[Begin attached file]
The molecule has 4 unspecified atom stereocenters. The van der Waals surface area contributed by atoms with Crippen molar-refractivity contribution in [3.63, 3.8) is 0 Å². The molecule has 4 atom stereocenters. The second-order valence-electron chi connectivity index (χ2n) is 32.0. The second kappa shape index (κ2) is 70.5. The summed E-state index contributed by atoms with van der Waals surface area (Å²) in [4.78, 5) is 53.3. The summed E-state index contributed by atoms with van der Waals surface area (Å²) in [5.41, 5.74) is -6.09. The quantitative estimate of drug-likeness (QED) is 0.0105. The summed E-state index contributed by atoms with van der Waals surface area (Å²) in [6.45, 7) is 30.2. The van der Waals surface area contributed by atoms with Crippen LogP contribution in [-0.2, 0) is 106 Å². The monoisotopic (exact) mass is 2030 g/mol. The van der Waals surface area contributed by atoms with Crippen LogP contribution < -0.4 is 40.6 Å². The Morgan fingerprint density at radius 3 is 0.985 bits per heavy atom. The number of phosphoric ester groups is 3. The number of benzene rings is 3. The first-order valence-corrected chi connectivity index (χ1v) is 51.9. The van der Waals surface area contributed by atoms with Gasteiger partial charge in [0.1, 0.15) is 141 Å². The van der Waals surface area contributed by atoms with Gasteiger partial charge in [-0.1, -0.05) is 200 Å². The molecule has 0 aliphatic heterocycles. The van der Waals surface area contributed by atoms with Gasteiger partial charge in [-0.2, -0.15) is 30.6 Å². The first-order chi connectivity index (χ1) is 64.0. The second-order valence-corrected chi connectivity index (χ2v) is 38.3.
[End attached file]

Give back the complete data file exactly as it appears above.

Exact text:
The molecule has 4 unspecified atom stereocenters. The van der Waals surface area contributed by atoms with Crippen molar-refractivity contribution in [3.63, 3.8) is 0 Å². The molecule has 4 atom stereocenters. The second-order valence-electron chi connectivity index (χ2n) is 32.0. The second kappa shape index (κ2) is 70.5. The summed E-state index contributed by atoms with van der Waals surface area (Å²) in [4.78, 5) is 53.3. The summed E-state index contributed by atoms with van der Waals surface area (Å²) in [5.41, 5.74) is -6.09. The quantitative estimate of drug-likeness (QED) is 0.0105. The summed E-state index contributed by atoms with van der Waals surface area (Å²) in [6.45, 7) is 30.2. The van der Waals surface area contributed by atoms with Crippen LogP contribution in [-0.2, 0) is 106 Å². The monoisotopic (exact) mass is 2030 g/mol. The van der Waals surface area contributed by atoms with Crippen LogP contribution < -0.4 is 40.6 Å². The Morgan fingerprint density at radius 3 is 0.985 bits per heavy atom. The number of phosphoric ester groups is 3. The number of benzene rings is 3. The first-order valence-corrected chi connectivity index (χ1v) is 51.9. The van der Waals surface area contributed by atoms with Gasteiger partial charge in [0.1, 0.15) is 141 Å². The van der Waals surface area contributed by atoms with Gasteiger partial charge in [-0.1, -0.05) is 200 Å². The molecule has 0 aliphatic heterocycles. The van der Waals surface area contributed by atoms with Gasteiger partial charge in [-0.2, -0.15) is 30.6 Å². The first-order chi connectivity index (χ1) is 64.0. The second-order valence-corrected chi connectivity index (χ2v) is 38.3.